Anyone would have to grant that, if nothing else, Carroll’s books have come to exercise an influence on the English language rivaled only by Shakespeare’s. Not only does Alice echo on in a host of common expressions—Cheshire cat smile, down the rabbit-hole, through the looking-glass, “Curiouser and curiouser,” “Off with her head!” and so on—but even many of Carroll’s nonsense words have become redoubtable fixtures of the lexicon. “Jabberwocky” alone gave us such indispensable locutions as “galumph,” “frabjous,” “chortle,” “mimsy,” “slithy,” “vorpal blade,” “tulgey,” “uffish,” “Bandersnatch,” “Jubjub bird,” “Tumtum tree,” “Calooh! Callay!”—why, the OED even includes “outgrabe” and “brillig”—while Humpty Dumpty’s magisterial exegesis of that mighty poem gave us the concept of the “portmanteau” word. That scarcely touches the surface of the matter, however. In a very real sense, the Alice books, along with all of Carroll’s nonsense verse, constitute a kind of revolutionary manifesto of a uniquely English style of genius: that special capacity for elaborate whimsy, precise nonsense, absurdity burnished to an exquisitely delicate sheen—which the French admire but cannot imitate, the Germans dread but cannot resist, the Italians love but cannot understand. . . . If, for instance, The Faerie Queene or Paradise Lost is the great English epic in the simple sense of being the most distinguished long narrative poem in the language, The Hunting of the Snark is the great English epic in the sense of being a work no other people could have produced. Other examples of the art abound, obviously: Lear’s nonsense verse, Gilbert’s Bab Ballads, Belloc’s Cautionary Tales for Children, and so on. But none achieves quite the purity, tireless wit, and ingenious invention of Carroll’s works.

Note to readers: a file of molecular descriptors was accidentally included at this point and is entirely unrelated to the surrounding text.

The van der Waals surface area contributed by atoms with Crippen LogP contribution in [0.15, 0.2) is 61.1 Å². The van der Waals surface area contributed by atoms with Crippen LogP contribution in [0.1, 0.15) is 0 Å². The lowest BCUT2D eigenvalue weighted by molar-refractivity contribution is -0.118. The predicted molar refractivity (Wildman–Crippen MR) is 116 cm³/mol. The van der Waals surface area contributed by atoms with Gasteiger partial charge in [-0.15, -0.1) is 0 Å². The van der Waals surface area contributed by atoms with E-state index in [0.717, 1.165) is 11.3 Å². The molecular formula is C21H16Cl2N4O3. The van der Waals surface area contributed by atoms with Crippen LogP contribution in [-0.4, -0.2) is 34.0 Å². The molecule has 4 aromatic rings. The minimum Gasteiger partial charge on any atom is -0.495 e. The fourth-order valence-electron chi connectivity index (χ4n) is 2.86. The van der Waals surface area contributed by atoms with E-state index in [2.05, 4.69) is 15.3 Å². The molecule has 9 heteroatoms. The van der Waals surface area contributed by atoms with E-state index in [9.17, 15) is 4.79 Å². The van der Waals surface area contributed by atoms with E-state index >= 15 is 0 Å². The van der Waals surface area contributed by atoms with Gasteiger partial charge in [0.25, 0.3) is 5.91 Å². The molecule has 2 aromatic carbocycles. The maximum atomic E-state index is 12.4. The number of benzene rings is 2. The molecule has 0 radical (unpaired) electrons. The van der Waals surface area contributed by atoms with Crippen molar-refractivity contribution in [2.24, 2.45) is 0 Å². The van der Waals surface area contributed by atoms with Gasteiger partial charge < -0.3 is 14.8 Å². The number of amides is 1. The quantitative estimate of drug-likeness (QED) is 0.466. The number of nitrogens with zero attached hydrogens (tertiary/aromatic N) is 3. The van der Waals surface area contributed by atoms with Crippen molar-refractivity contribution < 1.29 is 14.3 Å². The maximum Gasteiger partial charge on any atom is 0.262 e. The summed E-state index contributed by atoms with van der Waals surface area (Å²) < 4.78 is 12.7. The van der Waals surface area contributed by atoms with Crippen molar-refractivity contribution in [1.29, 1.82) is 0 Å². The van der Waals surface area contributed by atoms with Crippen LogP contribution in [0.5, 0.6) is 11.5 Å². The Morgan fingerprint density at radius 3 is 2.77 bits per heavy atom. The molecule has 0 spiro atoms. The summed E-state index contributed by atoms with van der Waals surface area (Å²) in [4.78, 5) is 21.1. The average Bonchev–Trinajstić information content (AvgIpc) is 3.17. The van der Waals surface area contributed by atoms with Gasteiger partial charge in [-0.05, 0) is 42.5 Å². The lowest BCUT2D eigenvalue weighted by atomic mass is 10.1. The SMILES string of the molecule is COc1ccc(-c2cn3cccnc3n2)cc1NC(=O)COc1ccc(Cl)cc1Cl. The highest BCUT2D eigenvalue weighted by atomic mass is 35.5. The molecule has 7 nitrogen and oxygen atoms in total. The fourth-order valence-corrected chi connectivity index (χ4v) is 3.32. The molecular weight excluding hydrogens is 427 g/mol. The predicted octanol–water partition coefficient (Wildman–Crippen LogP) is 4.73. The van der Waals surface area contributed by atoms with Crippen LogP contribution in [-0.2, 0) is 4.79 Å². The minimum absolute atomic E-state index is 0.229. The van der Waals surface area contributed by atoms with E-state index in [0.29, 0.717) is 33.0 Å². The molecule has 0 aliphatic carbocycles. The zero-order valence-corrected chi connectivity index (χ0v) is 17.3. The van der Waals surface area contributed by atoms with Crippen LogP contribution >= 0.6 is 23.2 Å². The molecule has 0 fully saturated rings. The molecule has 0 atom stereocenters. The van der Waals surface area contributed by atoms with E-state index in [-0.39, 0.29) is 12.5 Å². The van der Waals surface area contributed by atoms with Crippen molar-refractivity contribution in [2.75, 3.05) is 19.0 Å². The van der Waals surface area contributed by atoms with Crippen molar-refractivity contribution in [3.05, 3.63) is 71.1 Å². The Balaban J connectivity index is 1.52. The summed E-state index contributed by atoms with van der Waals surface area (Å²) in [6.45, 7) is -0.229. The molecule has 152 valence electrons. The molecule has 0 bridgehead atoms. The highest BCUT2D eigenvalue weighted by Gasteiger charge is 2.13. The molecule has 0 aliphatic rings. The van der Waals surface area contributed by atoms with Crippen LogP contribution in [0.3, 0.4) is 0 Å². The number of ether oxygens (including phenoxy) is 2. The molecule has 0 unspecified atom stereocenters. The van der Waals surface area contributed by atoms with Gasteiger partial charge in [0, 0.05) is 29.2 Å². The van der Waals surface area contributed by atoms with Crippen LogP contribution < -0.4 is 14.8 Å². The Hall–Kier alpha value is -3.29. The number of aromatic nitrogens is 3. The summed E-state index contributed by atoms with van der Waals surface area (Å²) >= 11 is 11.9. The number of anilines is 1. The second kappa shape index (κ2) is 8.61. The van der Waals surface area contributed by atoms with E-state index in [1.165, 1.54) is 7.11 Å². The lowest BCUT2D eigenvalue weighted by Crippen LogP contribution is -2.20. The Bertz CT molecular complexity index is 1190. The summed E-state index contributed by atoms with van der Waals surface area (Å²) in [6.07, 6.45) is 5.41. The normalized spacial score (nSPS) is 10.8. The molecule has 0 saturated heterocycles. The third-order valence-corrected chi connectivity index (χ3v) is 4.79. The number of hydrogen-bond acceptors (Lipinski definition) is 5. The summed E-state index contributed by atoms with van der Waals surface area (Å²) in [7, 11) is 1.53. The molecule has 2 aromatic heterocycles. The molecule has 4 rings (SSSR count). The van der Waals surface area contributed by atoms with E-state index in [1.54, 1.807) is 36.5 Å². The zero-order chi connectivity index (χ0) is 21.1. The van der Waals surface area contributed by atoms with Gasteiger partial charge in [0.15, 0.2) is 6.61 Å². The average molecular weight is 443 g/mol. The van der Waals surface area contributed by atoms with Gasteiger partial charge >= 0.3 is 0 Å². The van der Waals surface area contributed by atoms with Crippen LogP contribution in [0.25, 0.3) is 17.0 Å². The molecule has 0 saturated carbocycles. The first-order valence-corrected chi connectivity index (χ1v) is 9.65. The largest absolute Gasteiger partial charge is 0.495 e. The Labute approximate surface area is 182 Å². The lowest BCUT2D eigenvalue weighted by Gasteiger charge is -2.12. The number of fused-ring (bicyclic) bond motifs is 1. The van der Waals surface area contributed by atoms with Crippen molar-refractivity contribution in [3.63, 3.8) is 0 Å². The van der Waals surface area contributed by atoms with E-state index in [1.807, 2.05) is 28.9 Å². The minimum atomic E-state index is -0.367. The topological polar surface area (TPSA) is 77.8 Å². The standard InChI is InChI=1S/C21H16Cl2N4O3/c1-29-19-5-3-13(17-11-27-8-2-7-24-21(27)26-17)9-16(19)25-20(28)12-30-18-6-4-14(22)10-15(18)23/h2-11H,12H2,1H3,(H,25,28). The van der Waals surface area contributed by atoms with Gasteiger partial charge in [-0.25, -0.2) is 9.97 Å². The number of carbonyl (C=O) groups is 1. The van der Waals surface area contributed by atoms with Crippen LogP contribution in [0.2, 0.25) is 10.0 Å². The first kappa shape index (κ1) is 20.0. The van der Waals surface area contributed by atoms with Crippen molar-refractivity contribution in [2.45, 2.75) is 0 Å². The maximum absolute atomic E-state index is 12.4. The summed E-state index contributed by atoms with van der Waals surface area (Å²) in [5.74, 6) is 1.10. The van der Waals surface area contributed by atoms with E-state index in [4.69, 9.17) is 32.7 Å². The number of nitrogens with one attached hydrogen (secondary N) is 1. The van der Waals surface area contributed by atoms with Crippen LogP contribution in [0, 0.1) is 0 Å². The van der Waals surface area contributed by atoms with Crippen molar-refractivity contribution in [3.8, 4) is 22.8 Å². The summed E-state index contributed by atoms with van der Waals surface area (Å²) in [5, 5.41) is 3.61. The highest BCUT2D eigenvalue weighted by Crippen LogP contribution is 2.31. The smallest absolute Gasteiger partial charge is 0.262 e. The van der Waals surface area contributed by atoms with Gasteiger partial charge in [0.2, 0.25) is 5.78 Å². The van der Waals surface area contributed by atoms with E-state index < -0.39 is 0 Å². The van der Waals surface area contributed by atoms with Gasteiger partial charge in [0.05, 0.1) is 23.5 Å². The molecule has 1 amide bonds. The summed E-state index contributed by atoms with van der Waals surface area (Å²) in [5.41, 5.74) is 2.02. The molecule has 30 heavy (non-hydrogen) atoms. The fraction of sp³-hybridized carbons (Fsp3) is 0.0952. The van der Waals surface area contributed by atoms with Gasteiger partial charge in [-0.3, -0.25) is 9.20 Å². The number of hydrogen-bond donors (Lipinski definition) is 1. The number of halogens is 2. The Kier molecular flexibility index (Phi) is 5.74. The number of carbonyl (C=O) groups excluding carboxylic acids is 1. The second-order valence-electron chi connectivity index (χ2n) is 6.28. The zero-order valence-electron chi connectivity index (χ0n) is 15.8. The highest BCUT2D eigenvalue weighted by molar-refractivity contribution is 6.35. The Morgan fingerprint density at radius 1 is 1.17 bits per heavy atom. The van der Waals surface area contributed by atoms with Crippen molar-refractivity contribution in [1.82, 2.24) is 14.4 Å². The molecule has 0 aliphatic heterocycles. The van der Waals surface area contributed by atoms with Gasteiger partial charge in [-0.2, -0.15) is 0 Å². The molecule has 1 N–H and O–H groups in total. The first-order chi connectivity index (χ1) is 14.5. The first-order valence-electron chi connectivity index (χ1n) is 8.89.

One point from David Bentley Hart’s 2016 essay on the value and importance of Lewis Carroll’s Alice. Did you know there are Wonderland-themed chess sets? I know themed chess sets abound, but I hadn’t heard of this before.